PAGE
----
Putin Expected to Use World War II Anniversary to Rally Support for War

Credit…Kirill Braga/Reuters

President Vladimir V. Putin will travel on Thursday to the Russian city formerly known as Stalingrad to commemorate the Soviets’ defeat of the Nazis in a decisive World War II battle, an anniversary that the Kremlin is sure to use to try to rally domestic support for Russia’s invasion of Ukraine.

The Kremlin said that Mr. Putin would deliver a speech at a “celebratory concert” planned on Thursday in the city, now known as Volgograd. Mr. Putin will also hold an on-camera meeting with members of patriotic and youth groups, the Kremlin said, signaling that the Russian president was likely to make some of his most extended public remarks since December.

Stalingrad — the turning point in what Russians call the Great Patriotic War, the Soviet Union’s fight against the Nazis in World War II — holds totemic significance for Russians as a symbol of wartime suffering, sacrifice and heroism. In 1943, the Soviets reversed the tide of Germany’s invasion there after a 200-day battle that cost hundreds of thousands of soldiers and civilians their lives.

For Mr. Putin, the symbolism is a central trope in his messaging to Russians to push them to support his war in Ukraine, with the Kremlin’s propaganda falsely describing the Ukrainians as modern-day Nazis and twisting reality to describe the Russian invasion as a defensive war.

On Wednesday, for instance, the Kremlin’s spokesman, Dmitri S. Peskov, told reporters that Mr. Putin would hold a meeting to discuss the consequences of “bombardment by Nazi formations from Ukraine” in Russia’s border regions. And in a meeting with World War II veterans last month, Mr. Putin reprised his description of Ukraine’s current government as carrying on the legacy of the Nazis of World War II.

“The neo-Nazis who have gained ground and are running the show in Ukraine,” Mr. Putin claimed in the January meeting, must be punished for carrying out “crimes against civilians.”

“It is essential to record everything they are doing now, especially to civilians,” he said, falsely drawing a parallel with Nazi crimes in World War II.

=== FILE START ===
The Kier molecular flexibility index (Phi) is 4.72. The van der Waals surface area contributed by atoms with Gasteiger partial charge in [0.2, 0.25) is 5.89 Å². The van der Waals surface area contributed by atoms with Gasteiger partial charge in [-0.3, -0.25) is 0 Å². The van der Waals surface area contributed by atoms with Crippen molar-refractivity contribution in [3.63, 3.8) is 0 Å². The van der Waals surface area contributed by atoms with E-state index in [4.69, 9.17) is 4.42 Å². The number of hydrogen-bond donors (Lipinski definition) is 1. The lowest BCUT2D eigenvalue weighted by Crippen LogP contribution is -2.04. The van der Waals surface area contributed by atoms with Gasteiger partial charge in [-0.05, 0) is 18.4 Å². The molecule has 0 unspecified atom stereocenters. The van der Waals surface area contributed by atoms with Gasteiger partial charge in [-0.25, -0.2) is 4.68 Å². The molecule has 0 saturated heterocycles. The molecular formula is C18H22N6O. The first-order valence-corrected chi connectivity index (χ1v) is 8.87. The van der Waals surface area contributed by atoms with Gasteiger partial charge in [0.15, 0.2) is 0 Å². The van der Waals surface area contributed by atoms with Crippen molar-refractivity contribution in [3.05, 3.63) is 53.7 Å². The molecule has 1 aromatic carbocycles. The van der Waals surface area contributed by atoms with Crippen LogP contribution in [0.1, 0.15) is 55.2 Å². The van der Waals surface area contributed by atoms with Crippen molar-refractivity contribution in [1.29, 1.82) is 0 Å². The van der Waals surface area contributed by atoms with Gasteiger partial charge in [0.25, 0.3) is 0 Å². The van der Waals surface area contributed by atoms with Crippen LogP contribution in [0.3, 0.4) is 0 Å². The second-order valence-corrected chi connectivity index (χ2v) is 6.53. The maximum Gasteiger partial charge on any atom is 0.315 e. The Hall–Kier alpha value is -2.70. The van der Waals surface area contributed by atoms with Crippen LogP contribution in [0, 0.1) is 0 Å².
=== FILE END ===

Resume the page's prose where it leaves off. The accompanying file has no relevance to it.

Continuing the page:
The Kremlin said that Mr. Putin’s speech on Thursday would come at a concert commemorating the end of the Battle of Stalingrad, after he lays a wreath at a memorial museum. He last delivered a speech at a major public event in September on Red Square in Moscow, celebrating Russia’s illegal annexation of four Ukrainian regions.

Ukraine has dealt Moscow further military setbacks since then, forcing a Russian retreat in November from the city of Kherson. Mr. Putin is also facing pressure because of heavy casualties in fierce fighting around the city of Bakhmut in eastern Ukraine, as well as the West’s pledge to provide battle tanks to Ukraine.

But Mr. Putin appears likely to use his remarks on Thursday to insist that Russia will stay the course despite its travails. Asked on Wednesday about the consequences of new Western arms supplies to Ukraine, Mr. Peskov, the Kremlin’s spokesman, said they would lead to “an increase in the level of escalation.”

“This will demand additional efforts from us,” Mr. Peskov said. Using the Kremlin’s euphemistic term for the invasion, he went on: “But, again, this will not change the course of events. The special military operation will continue.”

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